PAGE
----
Wainwrights:168   
Joined: Apr 20, 2009
Location: Worcestershire

Re: Knock Fell and Great Dun Fell from Dufton

Postby colgregg » Thu Nov 10, 2011 10:16 pm

"if we ever get close to completing the Hewitts I don’t want the last 30 or so to be all in the same area."

That's the dilemma I face in a way and it's a toss up as to whether I go for completing them. I'm almost through my Yorks Dales ones but the thought of bogtrotting the North Pennines tops just because they are on the list is beginning to lose it's appeal, especially as I could be in the Lakes instead, distance wise. Definitely on the agenda is the walk to bag the hewitts you have just done but I'll tag Cross Fell onto my walk so it will probably have to be next year now. I have to say that from the pics my brother has taken during his completion of the N.P. Hewitts the western panoramas are quite superb. It's nice to read reports on walks round the less fashionable areas I'm glad I'm not the only masachist who wants to tramp across the great Northern wildernesses of the Yorks Dales et al.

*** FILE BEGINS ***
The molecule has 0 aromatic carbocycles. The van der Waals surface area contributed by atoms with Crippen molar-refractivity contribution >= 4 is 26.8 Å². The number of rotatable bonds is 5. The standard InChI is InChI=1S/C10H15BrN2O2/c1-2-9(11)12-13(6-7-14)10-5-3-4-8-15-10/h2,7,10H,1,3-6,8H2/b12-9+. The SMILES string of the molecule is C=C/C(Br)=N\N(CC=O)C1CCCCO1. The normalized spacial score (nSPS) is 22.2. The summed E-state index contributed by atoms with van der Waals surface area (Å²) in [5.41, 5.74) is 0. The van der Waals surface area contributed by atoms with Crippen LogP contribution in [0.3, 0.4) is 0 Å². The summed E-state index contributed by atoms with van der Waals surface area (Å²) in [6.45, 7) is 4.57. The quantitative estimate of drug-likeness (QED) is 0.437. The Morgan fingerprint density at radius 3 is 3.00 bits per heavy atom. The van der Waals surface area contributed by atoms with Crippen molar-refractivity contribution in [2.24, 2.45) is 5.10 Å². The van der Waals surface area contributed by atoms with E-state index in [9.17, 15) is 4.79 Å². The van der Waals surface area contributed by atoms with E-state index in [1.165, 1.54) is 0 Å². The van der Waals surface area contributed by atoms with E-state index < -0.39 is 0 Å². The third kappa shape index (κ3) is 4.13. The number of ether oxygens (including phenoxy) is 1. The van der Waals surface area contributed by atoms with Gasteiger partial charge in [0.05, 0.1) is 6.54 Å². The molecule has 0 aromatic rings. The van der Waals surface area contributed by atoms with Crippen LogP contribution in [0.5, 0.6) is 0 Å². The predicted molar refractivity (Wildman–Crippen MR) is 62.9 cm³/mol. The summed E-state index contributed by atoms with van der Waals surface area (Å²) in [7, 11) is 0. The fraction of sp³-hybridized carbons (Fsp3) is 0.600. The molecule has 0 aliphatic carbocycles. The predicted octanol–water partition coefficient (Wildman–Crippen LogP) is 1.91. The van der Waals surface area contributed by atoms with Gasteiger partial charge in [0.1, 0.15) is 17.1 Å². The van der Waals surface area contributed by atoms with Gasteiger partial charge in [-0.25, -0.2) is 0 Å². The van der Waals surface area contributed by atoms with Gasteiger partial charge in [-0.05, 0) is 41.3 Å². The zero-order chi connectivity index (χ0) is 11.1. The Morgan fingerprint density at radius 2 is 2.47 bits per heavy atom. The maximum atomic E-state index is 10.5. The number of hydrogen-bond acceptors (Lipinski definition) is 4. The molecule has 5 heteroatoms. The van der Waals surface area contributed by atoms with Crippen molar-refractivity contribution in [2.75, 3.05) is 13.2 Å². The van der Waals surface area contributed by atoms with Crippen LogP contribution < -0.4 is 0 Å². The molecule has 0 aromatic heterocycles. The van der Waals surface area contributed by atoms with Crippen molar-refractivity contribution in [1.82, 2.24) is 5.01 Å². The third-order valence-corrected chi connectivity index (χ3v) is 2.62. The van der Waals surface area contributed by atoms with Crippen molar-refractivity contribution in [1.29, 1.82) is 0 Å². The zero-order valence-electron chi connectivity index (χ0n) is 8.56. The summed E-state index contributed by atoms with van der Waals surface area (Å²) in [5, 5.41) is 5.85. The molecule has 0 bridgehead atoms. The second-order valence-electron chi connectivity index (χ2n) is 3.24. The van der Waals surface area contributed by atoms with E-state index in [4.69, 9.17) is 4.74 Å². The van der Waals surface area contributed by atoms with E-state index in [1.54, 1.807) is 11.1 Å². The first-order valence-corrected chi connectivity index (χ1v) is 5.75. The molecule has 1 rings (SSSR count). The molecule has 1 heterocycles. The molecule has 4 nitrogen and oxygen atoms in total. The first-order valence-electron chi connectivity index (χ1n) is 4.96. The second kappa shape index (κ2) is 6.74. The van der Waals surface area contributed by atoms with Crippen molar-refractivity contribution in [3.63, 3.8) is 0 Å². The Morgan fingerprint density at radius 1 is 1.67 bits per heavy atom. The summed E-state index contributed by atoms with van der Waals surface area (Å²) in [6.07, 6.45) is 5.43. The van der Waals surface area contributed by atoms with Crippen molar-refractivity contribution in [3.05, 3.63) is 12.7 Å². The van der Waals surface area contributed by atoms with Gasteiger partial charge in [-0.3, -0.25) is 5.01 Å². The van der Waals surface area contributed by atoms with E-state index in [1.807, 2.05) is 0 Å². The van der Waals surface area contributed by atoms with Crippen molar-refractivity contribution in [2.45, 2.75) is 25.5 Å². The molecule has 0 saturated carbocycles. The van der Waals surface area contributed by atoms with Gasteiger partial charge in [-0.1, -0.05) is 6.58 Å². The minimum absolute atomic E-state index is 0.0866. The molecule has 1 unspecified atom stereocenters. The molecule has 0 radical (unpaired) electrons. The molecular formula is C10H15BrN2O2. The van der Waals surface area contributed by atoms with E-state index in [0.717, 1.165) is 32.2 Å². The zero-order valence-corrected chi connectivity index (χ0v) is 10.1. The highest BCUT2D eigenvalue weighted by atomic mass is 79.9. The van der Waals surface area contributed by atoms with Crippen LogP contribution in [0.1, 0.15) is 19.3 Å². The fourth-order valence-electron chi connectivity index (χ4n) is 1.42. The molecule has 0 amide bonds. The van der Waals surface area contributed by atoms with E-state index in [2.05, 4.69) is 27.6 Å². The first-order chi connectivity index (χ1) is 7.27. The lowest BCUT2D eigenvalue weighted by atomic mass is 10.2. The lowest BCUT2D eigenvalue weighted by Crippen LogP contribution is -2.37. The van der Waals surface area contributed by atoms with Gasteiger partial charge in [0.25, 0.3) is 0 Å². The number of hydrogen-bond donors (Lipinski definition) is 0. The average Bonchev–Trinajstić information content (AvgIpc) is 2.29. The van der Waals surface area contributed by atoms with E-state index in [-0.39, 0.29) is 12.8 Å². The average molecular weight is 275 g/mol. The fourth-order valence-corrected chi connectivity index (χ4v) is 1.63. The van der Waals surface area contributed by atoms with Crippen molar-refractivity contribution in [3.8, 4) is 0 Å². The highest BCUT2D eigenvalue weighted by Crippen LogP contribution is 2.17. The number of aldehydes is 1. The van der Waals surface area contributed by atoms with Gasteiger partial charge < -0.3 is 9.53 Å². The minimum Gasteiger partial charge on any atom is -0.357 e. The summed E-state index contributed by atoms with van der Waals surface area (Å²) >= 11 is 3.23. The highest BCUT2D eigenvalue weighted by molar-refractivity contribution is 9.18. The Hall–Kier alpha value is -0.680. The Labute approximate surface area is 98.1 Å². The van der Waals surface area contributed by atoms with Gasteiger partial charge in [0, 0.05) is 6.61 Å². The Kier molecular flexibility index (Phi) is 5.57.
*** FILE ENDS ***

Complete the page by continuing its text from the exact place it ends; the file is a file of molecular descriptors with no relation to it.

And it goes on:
Good luck and enjoy, just try to avoid bright green "grassy areas" like this:
040.JPG
Step in this and your day out on the moors will not have a happy ending.
colgregg
Munro compleatist
 
Posts: 2182
Munros:15   Corbetts:5
Grahams:5   
Sub 2000:1   Hewitts:182
Wainwrights:214   
Joined: Aug 25, 2009
Location: Richmond North Yorkshire

Re: Knock Fell and Great Dun Fell from Dufton

Postby Red Peak » Fri Nov 11, 2011 1:17 am

I'm not entirely sure the North Pennines are fully-deserving of their bog-fest reputation. You're certainly going to get your boots muddy, but the really bad bits seem to be few and far between. Maybe the six I have left to do will change that opinion, but up till now, only the sections near Chapellfell Top and Dead Stones/Burnhope Seat spring to mind as being particularly peaty. There's plenty of the bright green stuff around elsewhere, but it's easily avoided.

I won't go as far as saying I'm trying to start some kind of North Pennines Appreciation Society, but I'm going to miss that bleak, peaceful corner of England once I've finished the Hewitts up there :(
User avatar
Red Peak
Munro compleatist
 
Posts: 747
Munros:260   Corbetts:27
Grahams:22   Donalds:39
Sub 2000:35   Hewitts:314
Wainwrights:214   
Joined: Mar 24, 2010

Re: Knock Fell and Great Dun Fell from Dufton

Postby SusieThePensioner » Fri Nov 11, 2011 10:23 am

John, I enjoyed reading your report and some great photos :D I'm not able to walk anymore but love to see where people have been and read about their experiences, particularly the North Pennines having lived in County Durham for nearly 24 years :)
User avatar
SusieThePensioner
 
Posts: 1543
Munros:6   Corbetts:3
Grahams:4   Donalds:7
Sub 2000:3   Hewitts:108
Wainwrights:156   
Joined: Sep 7, 2011
Location: County Durham